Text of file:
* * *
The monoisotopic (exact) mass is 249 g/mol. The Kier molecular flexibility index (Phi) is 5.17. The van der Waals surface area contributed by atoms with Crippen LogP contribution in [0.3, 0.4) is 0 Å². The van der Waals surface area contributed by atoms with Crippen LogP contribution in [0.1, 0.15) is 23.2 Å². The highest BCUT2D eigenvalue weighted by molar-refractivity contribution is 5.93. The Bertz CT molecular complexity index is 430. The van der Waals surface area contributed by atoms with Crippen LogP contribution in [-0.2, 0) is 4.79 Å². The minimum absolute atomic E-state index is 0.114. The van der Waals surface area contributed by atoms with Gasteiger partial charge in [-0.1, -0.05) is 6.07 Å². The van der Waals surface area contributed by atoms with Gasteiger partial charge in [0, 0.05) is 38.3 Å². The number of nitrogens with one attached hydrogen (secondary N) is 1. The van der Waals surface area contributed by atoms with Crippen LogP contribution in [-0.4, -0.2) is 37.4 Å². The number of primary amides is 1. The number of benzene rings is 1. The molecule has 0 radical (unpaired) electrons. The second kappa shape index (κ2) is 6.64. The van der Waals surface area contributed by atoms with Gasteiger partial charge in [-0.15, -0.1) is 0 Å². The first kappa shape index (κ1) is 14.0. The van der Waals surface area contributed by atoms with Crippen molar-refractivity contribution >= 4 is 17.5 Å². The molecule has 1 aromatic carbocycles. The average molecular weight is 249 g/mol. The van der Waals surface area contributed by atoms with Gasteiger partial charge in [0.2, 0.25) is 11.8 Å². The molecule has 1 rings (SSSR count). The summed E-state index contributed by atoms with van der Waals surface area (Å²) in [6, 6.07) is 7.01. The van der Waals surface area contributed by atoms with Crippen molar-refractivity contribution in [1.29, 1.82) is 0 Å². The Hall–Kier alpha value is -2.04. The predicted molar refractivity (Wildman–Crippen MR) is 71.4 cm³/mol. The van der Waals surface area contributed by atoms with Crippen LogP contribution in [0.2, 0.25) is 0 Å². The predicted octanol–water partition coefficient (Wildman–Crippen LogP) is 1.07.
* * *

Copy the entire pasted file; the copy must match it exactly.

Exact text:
The monoisotopic (exact) mass is 249 g/mol. The Kier molecular flexibility index (Phi) is 5.17. The van der Waals surface area contributed by atoms with Crippen LogP contribution in [0.3, 0.4) is 0 Å². The van der Waals surface area contributed by atoms with Crippen LogP contribution in [0.1, 0.15) is 23.2 Å². The highest BCUT2D eigenvalue weighted by molar-refractivity contribution is 5.93. The Bertz CT molecular complexity index is 430. The van der Waals surface area contributed by atoms with Crippen LogP contribution in [-0.2, 0) is 4.79 Å². The minimum absolute atomic E-state index is 0.114. The van der Waals surface area contributed by atoms with Gasteiger partial charge in [-0.1, -0.05) is 6.07 Å². The van der Waals surface area contributed by atoms with Gasteiger partial charge in [0, 0.05) is 38.3 Å². The number of nitrogens with one attached hydrogen (secondary N) is 1. The van der Waals surface area contributed by atoms with Crippen LogP contribution in [-0.4, -0.2) is 37.4 Å². The number of primary amides is 1. The number of benzene rings is 1. The molecule has 0 radical (unpaired) electrons. The second kappa shape index (κ2) is 6.64. The van der Waals surface area contributed by atoms with Gasteiger partial charge in [-0.15, -0.1) is 0 Å². The first kappa shape index (κ1) is 14.0. The van der Waals surface area contributed by atoms with Crippen molar-refractivity contribution >= 4 is 17.5 Å². The molecule has 1 aromatic carbocycles. The average molecular weight is 249 g/mol. The van der Waals surface area contributed by atoms with Gasteiger partial charge in [0.2, 0.25) is 11.8 Å². The molecule has 1 rings (SSSR count). The summed E-state index contributed by atoms with van der Waals surface area (Å²) in [6, 6.07) is 7.01. The van der Waals surface area contributed by atoms with Crippen molar-refractivity contribution in [1.29, 1.82) is 0 Å². The Hall–Kier alpha value is -2.04. The predicted molar refractivity (Wildman–Crippen MR) is 71.4 cm³/mol. The van der Waals surface area contributed by atoms with Crippen LogP contribution in [0.2, 0.25) is 0 Å². The predicted octanol–water partition coefficient (Wildman–Crippen LogP) is 1.07.